The clade Chaoyangopteridae was first defined in 2008 by Lü Junchang and David Unwin as: "Chaoyangopterus, Shenzhoupterus, their most recent common ancestor and all taxa more closely related to this clade than to Tapejara, Tupuxuara or Quetzalcoatlus". Based on neck and limb proportions, it has been suggested they occupied a similar ecological niche to that of azhdarchid pterosaurs, though it is possible they were more specialised as several genera occur in Liaoning, while azhdarchids usually occur by one genus in a specific location. The Chaoyangopteridae are mostly known from Asia, though the possible member Lacusovagus occurs in South America and there are possible fossil remains from Africa. Microtuban may extend the clade's existence into the early Late Cretaceous.Chaoyangopterids are distinguished from other pterosaurs by several traits of the nasoantorbital fenestra, a large hole on the side of the snout formed by the assimilation of the nares (nostril holes) into the antorbital fenestra. In members of this family, the nasoantorbital fenestra is massive, with the rear edge extending as far back as the braincase and jaw joint. The front edge is formed by a rod of bone known as the premaxillary bar, which is unusually slender in members of this family.Like their azhdarchid relatives, chaoyangopterids were terrestrial foragers.


Eosuchians are an extinct order of diapsid reptiles. Depending on which taxa are included the order may have ranged from the late Carboniferous to the Eocene but the consensus is that eosuchians are confined to the Permian and Triassic.

Eosuchia was initially defined to include all "thecodontian" reptiles which did not have an antorbital fenestra but did retain tabulars, postparietals and a large pineal foramen (Broom, 1914). Broom coined the term as a new suborder for Youngina.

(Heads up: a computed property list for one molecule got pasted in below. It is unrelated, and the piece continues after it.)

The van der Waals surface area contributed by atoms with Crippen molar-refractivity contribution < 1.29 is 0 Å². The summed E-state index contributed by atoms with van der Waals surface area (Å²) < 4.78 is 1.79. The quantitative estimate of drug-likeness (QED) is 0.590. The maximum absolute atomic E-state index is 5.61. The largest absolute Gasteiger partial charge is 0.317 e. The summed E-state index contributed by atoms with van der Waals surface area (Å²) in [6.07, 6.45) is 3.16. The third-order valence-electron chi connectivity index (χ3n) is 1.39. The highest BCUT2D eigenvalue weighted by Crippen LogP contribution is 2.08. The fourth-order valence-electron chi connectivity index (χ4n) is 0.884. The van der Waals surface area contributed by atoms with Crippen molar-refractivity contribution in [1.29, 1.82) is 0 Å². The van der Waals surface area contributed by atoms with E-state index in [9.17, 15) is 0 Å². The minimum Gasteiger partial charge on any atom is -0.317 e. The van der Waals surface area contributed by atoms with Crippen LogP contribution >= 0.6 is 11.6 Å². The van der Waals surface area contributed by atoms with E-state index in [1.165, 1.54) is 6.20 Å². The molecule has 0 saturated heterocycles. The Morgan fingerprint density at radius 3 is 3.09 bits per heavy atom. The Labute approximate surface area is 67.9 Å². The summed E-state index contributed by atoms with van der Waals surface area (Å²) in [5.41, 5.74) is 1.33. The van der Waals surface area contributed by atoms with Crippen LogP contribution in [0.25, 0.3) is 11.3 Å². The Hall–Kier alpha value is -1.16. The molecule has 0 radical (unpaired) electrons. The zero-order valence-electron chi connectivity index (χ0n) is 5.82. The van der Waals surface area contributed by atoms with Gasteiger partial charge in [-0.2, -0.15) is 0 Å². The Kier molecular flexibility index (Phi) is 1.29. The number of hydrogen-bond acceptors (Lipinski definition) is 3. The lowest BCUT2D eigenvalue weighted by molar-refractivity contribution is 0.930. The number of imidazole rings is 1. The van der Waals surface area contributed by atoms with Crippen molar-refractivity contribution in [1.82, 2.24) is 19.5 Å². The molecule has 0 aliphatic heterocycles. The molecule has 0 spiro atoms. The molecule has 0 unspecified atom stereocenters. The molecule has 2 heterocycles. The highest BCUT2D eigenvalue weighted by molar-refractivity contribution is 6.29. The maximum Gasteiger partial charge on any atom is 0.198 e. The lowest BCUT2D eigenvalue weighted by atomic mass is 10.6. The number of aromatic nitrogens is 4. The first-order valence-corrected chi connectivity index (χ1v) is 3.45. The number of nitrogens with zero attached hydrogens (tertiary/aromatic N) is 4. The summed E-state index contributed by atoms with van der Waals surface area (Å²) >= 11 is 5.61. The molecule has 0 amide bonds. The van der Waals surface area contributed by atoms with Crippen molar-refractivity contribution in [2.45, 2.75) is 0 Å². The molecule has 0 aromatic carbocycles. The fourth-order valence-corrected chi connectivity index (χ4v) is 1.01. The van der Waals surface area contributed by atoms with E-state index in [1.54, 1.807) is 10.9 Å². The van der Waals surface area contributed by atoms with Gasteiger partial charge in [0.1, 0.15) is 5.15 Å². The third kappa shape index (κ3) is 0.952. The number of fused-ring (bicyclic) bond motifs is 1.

A definition for inclusion in the order is difficult: it is almost easier to list the primitively-diapsid reptiles that have not been included at one time or another. The order has almost been treated as a dustbin for diapsids that are not obviously lepidosaurian or archosaurian. One consequence has been Romer's suggestion of the alternative order Younginiformes to be applied strictly to those forms with the primitive diapsid form, in particular, a complete lowermost arch as the quadratojugal and jugal bones of the skull meet.The one constant eosuchian has been Youngina, a small lizard-shaped reptile from the Upper Permian of South Africa. This and a couple of other genera, which may or may not be synonymous with Youngina, make up the family Younginidae.

The tangasaurids, a family that includes forms apparently adapted for swimming in fresh water, is also usually included.In some phylogenies Eosuchia has been treated (probably erroneously) as a sister lepidosaur taxon to Squamata and Rhynchocephalia.


Hupehsuchia is an order of diapsid reptiles closely related to ichthyosaurs. The group was short-lasting, with a temporal range restricted to the late Olenekian age, spanning only a few million years of the Early Triassic. The order gets its name from Hubei Province, China, from which many specimens have been found. They are probable members of the newly defined clade Ichthyosauromorpha.

Infratemporal fenestra

An infratemporal fenestra, also called the lateral temporal fenestra is an opening in the skull behind the orbit in some animals. An opening in front of the eye sockets, conversely, is called an antorbital fenestra. Both of these openings reduced the weight of the skull. Infratemporal fenestrae are commonly (although not universally) seen in the fossilized skulls of dinosaurs.